Politics, Panthic, Community

Appeal to Adopt Nanakshahi 2003

By Anju Kaur | May 23, 2011

Many organizations, and Pal Singh Purewal, architect of Nanakshahi 2003, urged the Akal Takht to rescind the changes before the 2011 New Year. But March 14 can and went without any movement from the highest Sikh authority. 
“Sometimes, Sikhs outside hope, decision makers will put aside politics and act for the benefit of the Panth,” said Surinderpal Singh, chairman of the religious and spiritual committee of the World Sikh Council – America Region, which made the appeal in its news release. 
The council, a coalition of 40 gurdwaras and seven organizations, has unsuccessfully been lobbying the Akal Takht to return to the original Sikh calendar. 
On May 5, it made a formal endorsement of the original calendar.
“We hereby appeal to all the Gurdwaras of the world to take immediate steps to adopt the Nanakshahi calendar and celebrate all Gurpurabs and other important festivals according to this calendar,” its news release says. “…It is of great significance for the Sikh community to have their own independent calendar. Nanakshahi Calendar is a symbol of the sovereignty of Sikhs, from which they will keep on getting inspiration to march towards their destiny.”
A random survey of the council’s member gurdwaras shows that they agree with the statement and that they are using Nanakshahi 2003 Gurpurab dates. 
Some of the largest gurdwaras in the United States, such as Gurdwara Sahib Fremont, California, and the Sikh Center of Gulf Coast in Houston, Texas, confirmed that they are following Nanakshahi 2003.
“It’s according to Sikhism, that’s what we are supposed to do,” said Nihal Singh Sandhu, president of Sri Guru Singh Sabha, in Glen Rock, New Jersey.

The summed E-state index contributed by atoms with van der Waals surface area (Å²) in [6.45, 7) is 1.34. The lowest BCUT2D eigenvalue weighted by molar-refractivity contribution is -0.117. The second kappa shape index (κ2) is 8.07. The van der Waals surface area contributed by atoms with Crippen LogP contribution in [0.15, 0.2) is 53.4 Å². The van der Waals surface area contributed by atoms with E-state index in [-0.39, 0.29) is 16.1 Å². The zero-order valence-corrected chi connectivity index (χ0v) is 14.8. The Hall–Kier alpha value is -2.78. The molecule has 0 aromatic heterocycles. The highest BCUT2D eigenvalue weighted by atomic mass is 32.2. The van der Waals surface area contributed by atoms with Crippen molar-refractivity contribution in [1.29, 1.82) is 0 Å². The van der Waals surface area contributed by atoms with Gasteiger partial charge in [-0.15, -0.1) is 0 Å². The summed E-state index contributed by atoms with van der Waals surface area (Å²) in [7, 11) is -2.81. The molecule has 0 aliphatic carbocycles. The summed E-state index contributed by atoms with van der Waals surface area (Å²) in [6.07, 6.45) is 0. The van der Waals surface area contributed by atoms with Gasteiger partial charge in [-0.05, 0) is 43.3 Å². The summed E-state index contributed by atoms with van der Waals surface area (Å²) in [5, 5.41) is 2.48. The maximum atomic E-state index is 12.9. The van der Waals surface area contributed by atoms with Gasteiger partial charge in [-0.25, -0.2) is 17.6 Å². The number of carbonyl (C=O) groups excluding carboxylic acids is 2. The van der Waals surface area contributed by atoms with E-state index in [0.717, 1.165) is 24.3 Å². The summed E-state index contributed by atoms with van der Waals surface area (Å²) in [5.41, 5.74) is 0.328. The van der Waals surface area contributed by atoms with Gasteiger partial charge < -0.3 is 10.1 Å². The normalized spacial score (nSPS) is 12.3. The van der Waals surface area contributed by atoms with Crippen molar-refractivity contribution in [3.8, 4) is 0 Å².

The Akal Takht first adopted the Pal Singh’s Sikh calendar in 2003 after several years of research and coordination with intellectuals and experts. This original version has come to be known as Nanakshahi 2003. 
The calendar is named after Guru Nanak and its first year begins in 1469, the year he was born. It also begins with the month, Chet, as enunciated in ‘Barah Mah’. Nanakshahi 543 began this year on Chet 1, which was March 14, 2011.
The calendar cycle is 365 days, 5 hours, 48 minutes and 45 seconds, which is similar to the Western Gregorian Calendar or the Tropical Calendar. Its months consist of 31 or 30 days. 
The connection between the months and seasons will always remain the same as elaborated in the ‘Barah Mah’ and ‘Rutee Salok’ banees contained in Guru Granth Sahib. 
The dates of all Gurpurabs will always stay the same year after year in the Nanakshahi calendar, as well as in the Common Era (CE) calendar. For example, Guru Gobind Singh’s parkash divas will always fall on Poh 23, which is January 5. 
Before the Nanakshahi calendar, which is based on the solar cycle, Sikhs followed the Bikrami calendar, which is based on the lunar cycle. A lunar year is scientifically flawed in that months and seasons do not always match, and dates are not consistent from year to year. As a result, Guru Gobind Singh’s parkash divas, as well as other Gurpurabs, occur on varying dates, and even twice in some years.
The Akal Takht officially changed the calendar in 2010. It made enough changes to Nanakshahi 2003 that it essentially turned it into the Bikrami calendar followed by Hindu priests, Pal Singh told SikhNN earlier this year. Nanakshahi 2010 is irrelevant to Sikhs.
The Akal Takht said the changes were necessary because the calendar was breaking with tradition and dividing Sikhs. But Pal Singh Purewal and WSC-AR assert that it’s the Akal Takht’s changes that are dividing Sikhs, on geopolitical lines, between those inside Punjab and those outside.
“We respectfully request Siri Akal Takht Sahib to direct the Sikh Nation to re-adopt the Nanakshahi Calendar that was approved by the Khalsa Panth in the year 2003 CE,” the council again urged in its news release.

Click here for Nanakshahi 543, June to December 2011, Punjabi version.
Click here for Nanakshahi 543, June to December 2011, English version.